LIVESTREAM: Attorney General Curtis Hill discusses investigation into late Indiana abortion doctor

Central Indiana nonprofit provides services for children crossing southern border

INDIANAPOLIS, Ind. --The number of unaccompanied children crossing the southern border is on the rise. Last month, that number almost reached 12,000 according to information from U.S. Customs and Border Protection. Did you know, some of those minors are landing right here in the Hoosier state?

By definition from the Department of Health and Human Services, an unaccompanied alien child (UAC):

  • Has no lawful immigration status in the United States
  • Is under 18 years of age
  • Has no parent or legal guardian in the United States or no parent or legal guardian in the United States is available to provide care and physical custody

Clare Corado, an Attorney for Indiana Immigration Law Group says this issue gives her chills. She says it’s important to understand that this national issue hits home more often than you think as children at very young ages are fleeing violence and poverty in Central America.

“We can provide these children with the love of a family,” said Tamara Timm with Bethany Christian Services, a non-profit in Central Indiana.

Families in Indiana are playing a vital part in this global issue. Timm says it’s an emotional but rewarding experience. A new program called Transitional Foster Care works with the U.S. Department of Health and Human Services. It’s an alternative to large detention facilities. Unaccompanied children at the border are transported here and placed with Hoosiers who can help, while Bethany Christian Services works to find their family.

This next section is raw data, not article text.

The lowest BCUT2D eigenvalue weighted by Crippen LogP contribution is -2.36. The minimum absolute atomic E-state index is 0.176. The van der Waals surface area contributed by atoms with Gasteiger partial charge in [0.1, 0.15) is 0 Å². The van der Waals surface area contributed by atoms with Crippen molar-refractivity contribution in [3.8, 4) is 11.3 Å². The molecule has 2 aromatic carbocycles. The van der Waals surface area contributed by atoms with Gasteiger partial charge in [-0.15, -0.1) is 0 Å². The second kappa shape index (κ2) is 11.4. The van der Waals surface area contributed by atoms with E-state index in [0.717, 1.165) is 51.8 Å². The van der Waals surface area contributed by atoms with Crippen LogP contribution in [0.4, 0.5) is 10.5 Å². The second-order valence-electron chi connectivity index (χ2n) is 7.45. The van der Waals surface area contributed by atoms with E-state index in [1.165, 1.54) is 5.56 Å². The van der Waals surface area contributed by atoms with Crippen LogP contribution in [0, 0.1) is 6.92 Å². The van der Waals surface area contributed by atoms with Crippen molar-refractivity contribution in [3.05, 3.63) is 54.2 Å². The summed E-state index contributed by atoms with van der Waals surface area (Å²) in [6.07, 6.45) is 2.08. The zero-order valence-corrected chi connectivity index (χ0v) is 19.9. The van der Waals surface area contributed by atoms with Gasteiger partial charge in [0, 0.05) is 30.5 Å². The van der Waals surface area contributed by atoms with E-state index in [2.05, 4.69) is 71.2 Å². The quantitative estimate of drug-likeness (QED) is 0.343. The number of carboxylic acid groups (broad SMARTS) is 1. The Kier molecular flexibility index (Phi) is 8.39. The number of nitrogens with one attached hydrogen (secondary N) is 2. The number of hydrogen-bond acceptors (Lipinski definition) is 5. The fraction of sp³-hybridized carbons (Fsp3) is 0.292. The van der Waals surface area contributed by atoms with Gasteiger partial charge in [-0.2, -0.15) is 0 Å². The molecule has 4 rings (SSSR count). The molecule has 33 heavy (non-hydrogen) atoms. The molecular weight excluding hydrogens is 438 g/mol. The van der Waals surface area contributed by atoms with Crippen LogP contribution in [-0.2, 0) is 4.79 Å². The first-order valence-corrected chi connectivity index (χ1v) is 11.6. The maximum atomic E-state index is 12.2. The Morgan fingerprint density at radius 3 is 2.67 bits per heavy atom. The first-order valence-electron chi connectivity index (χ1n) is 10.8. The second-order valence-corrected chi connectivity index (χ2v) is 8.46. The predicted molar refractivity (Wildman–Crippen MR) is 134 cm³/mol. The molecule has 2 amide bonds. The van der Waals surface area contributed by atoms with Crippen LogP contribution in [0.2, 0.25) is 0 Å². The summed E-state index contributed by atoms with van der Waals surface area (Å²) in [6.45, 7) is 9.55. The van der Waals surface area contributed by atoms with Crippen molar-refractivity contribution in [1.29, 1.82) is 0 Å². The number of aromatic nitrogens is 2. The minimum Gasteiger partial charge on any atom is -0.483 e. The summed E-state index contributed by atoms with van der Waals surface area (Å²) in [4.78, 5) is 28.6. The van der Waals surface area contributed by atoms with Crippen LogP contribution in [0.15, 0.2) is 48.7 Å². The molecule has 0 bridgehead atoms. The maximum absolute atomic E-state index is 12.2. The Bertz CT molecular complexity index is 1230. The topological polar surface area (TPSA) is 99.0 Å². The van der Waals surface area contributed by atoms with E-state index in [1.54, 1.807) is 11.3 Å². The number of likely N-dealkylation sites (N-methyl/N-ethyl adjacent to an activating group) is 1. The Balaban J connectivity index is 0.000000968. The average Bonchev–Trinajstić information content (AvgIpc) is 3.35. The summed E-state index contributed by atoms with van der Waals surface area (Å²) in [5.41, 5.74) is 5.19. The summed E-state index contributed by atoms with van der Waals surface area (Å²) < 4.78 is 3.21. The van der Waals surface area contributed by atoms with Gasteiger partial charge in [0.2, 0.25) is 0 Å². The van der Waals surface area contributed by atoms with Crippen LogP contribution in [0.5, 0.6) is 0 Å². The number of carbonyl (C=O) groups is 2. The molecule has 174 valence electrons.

The services include education, medical care, legal screenings and more. Since March, 10 minors have come to Indiana. Five have been reunified with family or close family friends, which is the ultimate goal. Although this is a new program for Indiana, Bethany Christian Services has provided support to more than 13,500 unaccompanied minors since 1975.

“They are tired, they are confused,” said Timm, “But they’re still so hopeful.”

Timm says on Monday night a child was brought here to the airport to be apart of the Transitional Foster Care program. While there has been great progress in the first few months of the program, Bethany Christian Services has 18 spots they can fill. They just don’t have enough foster families to do so.

“It’s much more common than you would think,” said Corado with Indiana Immigration Law Group.

“I think it’s almost incomprehensible,” said Corado, “If I didn’t see these kids here in my job I would find it hard to believe that many children would have such a need they were pushed out of their country and came to the U.S. seeking help.”

Timm added, “Regardless of where they come from, regardless of where they are going, regardless of how long they’re going to be in this situation.”

The program is federally funded through the U.S. Department of Health and Human Services.

According to Bethany Christian Services, foster parents can be married or unmarried, work full-time, be new to parenting, or already have children. Bethany provides extensive training and resources to care for children who have experienced trauma, as is the case with many unaccompanied children. Click here to learn more about their services.

If you would like to keep up with how many unaccompanied minors are crossing the southern border click here to visit information from U.S. Customs and Border Protection.

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